Ask Your Preacher
How do we appropriately ask for God to intervene in the life of a sick child? Should we ask for the child's sake, for His glory, or on the family's behalf?
Dear Worried Sick,
All three reasons are wonderful. James gives an example of praying for the sick, purely because they are sick and want to feel better (Jas 5:14). Elijah prayed for a child's life for the mother's sake (1 Kgs 17:20-21). Paul prayed that Christians would be blessed so that God might be glorified (2 Thess 1:12). We have examples of all three motivations for asking for God's help. God states that human life has an intrinsic, precious value (Gen 9:6) The desire to preserve life is reason enough to ask for God's help.
Should you co-sign for your adult children to purchase a car? Or illegally rent a car in your name for them to drive?
Dear Loan Agent,
You should never co-sign for anybody, and you should never do anything illegal. God tells us to obey the laws of the land (Rom 13:1-4). If you commit fraud in renting a car for your child, you are sinning.
Co-signing is similarly wrong. Co-signing is the act of agreeing to take responsibility for paying the debts of someone else. In essence, the bank has said that your child is too high of a risk to loan money to. When you co-sign for them, you are saying that you are taking the risk that the bank is unwilling to. God says that this is a very bad idea (Pr 17:18). He also promises that you will suffer for it (Pr 11:15). If you have co-signed for something, God tells you to do whatever it takes to get out of that situation (Pr 6:1-5). Eventually, your children will be able to purchase that vehicle on their own. It is a good thing for them to bear the burden of working for things on their own (Lam 3:27). As it’s been said, “It builds character.” Of course, you also always have the option of simply giving them the money if you feel they need it so badly.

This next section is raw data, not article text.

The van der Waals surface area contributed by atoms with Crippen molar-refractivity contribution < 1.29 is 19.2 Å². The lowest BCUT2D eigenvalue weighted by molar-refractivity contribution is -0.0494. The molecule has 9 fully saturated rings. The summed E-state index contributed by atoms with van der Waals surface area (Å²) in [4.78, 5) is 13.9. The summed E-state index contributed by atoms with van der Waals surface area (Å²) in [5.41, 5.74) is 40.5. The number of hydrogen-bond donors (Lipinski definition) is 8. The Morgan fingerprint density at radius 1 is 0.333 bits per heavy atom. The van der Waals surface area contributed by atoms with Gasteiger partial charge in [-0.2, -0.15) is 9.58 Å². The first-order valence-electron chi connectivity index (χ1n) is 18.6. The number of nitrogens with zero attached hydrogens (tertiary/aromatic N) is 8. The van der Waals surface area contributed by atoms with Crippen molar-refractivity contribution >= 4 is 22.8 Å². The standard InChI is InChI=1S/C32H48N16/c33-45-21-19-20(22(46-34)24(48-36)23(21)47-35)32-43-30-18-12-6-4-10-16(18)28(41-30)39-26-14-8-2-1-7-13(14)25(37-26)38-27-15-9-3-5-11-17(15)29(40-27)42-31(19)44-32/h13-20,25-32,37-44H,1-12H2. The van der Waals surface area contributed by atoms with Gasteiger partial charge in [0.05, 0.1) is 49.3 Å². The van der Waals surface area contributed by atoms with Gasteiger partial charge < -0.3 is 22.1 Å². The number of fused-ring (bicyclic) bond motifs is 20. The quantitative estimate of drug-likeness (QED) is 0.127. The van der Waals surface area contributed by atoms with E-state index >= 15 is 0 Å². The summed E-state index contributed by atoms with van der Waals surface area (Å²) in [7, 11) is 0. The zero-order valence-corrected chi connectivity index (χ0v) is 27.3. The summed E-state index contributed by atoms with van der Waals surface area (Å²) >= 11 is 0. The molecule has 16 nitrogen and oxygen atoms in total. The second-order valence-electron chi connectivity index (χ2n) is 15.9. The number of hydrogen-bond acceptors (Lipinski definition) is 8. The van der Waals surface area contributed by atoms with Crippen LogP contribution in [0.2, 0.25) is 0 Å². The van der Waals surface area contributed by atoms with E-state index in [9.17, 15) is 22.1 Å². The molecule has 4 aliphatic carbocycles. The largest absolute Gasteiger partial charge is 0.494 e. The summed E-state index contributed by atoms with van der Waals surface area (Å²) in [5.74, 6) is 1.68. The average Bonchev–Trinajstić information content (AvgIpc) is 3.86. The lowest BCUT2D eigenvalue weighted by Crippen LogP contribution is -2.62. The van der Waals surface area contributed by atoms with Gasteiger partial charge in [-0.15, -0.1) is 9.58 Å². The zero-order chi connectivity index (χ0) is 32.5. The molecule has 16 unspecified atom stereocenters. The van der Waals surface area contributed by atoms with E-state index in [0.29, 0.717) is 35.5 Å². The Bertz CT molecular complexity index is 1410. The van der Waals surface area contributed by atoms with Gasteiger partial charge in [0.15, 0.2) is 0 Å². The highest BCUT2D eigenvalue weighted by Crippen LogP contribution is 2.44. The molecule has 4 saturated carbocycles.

My wonderful husband and I are expecting our first child. His parents are hoping for a biblical name. My husband and I would like to name this baby after one of my grandparents, and none of them have names from the Bible. My husband remembers his mother once saying that if a person doesn't have a biblical name, God doesn't approve of them. There can't be any truth to this, can there?
Hoping for Henry Or Pearl
Dear Hoping For Henry Or Pearl,
No, there isn’t any truth to this. Many people name their children after people from the Bible, but our names do not define us; our actions do. It is the memory of the choices we make in our lives that determine who we are; a name in and of itself is just window-dressing (Pr 10:7). Even the church in Sardis relied too much on the reputation their name brought and was condemned for it (Rev 3:1). Inversely, John the Baptist was given a name that had no meaning whatsoever to his family (Lk 1:60-63), and yet he was considered the greatest prophet of his day (Matt 11:11). Name your children whatever you like, but make sure and train them up in God’s ways (Pr 22:6). If they grow up and live faithfully, their name shall become a blessing.
My husband and I will be having our baby boy soon. We still don't know if we should circumcise him. What does the Bible say about this topic?
Sincerely, Concerned Parent
Dear Concerned Parent,